You may also contact us directly via PM or email. If the situation is serious and you are unable to reach us that way, you may text and/or call Joy at 503-913-0923.
As a policy, we do not delete threads except in cases of obvious spam. Users who persist in violating the guidelines will be blocked after a public warning. Threads that violate our policies will receive comments from moderators explaining why they violate our policies, and may be removed in extreme circumstances.
Why did you start Salem Inclusive Homeschoolers?
We got to talking at the first Teen Game Day. We’re both long-time homeschoolers with teen boys, but realized we’d only met once before – a year ago! Because our social circles don’t overlap and most of the other homeschool groups in Salem are closed, we just hadn’t connected.
We’d also both had the experience of offering activities but just not being able to get enough people consistently involved to keep them going. When you can only spread the word to the people you already know, it’s tough!
The flip side of that is when events are only advertised in closed groups, people new to the area or new to homeschooling can’t find them. Even long-time homeschoolers like to make new friends and discover new interests. How do you do that when you only have access to the closed groups you already know about?
We both wished there was an open, public place where homeschoolers of all kinds could exchange information, post activities, and get to know each other. Suddenly it dawned on us – we could create it ourselves!
Who runs the website and Facebook group?
Joy maintains the website and both Joy and Kaylyn moderate the facebook group. If you would like to become a part of our team, let us know!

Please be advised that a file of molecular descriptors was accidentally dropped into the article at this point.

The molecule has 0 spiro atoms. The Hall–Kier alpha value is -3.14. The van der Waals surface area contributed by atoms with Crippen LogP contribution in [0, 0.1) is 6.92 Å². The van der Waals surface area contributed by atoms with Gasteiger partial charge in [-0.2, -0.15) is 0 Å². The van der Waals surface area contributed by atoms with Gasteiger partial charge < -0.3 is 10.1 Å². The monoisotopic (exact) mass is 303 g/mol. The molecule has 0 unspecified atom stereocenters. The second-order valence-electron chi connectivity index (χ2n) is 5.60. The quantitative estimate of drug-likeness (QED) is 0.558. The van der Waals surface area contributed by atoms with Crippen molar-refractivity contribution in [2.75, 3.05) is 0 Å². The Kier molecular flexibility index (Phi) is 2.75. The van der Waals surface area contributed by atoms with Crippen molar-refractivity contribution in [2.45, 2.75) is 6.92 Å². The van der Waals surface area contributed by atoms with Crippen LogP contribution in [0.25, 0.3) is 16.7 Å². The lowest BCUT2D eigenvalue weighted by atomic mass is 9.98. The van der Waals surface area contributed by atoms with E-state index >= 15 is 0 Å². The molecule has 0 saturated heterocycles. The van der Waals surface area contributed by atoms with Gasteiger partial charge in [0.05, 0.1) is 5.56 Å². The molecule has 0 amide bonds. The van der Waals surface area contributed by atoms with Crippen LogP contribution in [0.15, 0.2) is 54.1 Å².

My family has lived in Salem for 10 years now though it seems like just yesterday we were trying to make connections and find homeschool friends and support after our move from Springville, Utah. I have 4 children, all homeschooled by various methods and means depending on their learning styles. You name the curriculum and we’ve probably tried it at one point or another. Three of them have graduated and moved on to their own independent lives.
We turned to homeschooling initially because the inner-city school district we lived in was too dangerous for me to feel comfortable sending my kindergartner. That same year I read the book “A Charlotte Mason Companion” by Karen Andreola and was hooked. For twenty years we’ve homeschooled and even with the ups and downs of homeschooling teenagers, loved it. My last child is involved in the “Trails Across Time” program (Estacada Web Academy) so our school days are split between online computer courses and historical crafts/trades like blacksmithing, weaving, farming, carpentry, and so forth. It’s the perfect match for his kinesthetic learning style.
My “career” as a homeschool mom has led to many opportunities that I believe would not have come without the life experience and connections I’ve formed through homeschooling. I have been a Girl Scout leader, 4H leader, church camp director, teacher at A.C. Gilbert’s Discovery Village, TIP (teen interpreter) coordinator at Willamette Heritage Center, and STEP (Short Term Educational Programming) coordinator with Polk County 4H. I also write and deliver STEM programming to local libraries, the events of which you will see turn up on our community calendar.
I grew up in Portland and lived there until just last year, when we moved to Salem for my wife’s job. She is now starting her third year as a science teacher at McKay High School. I also have an old blog, The Liberated Kitchen, where I’ve shared a lot about how being gluten-free and on the GAPS diet has helped our family. Mostly, I’m focused on keeping our home-life running.
When I was 18 I discovered Grace Llewellyn’s Teenage Liberation Handbook and felt she was saying everything I’d been trying to tell my parents. I decided then that if I ever had kids I’d try homeschooling them! Our family has been through major life changes including divorce, single parenthood, remarriage, and job changes. Somehow we managed to homeschool through it all!
We started off with a radical unschooling approach and became more eclectic over the years – including activities like Camp Fire, Village Home classes, and many, many park days! Our daughter homeschooled until 8th grade, when she decided to try out a small charter school. She moved on to a huge high school and enjoyed freshman and part of sophomore year there. Now she just goes for a couple classes and does SK Online at home. Our son is 14. This year he’s trying on-line learning through Connections Academy for the first time.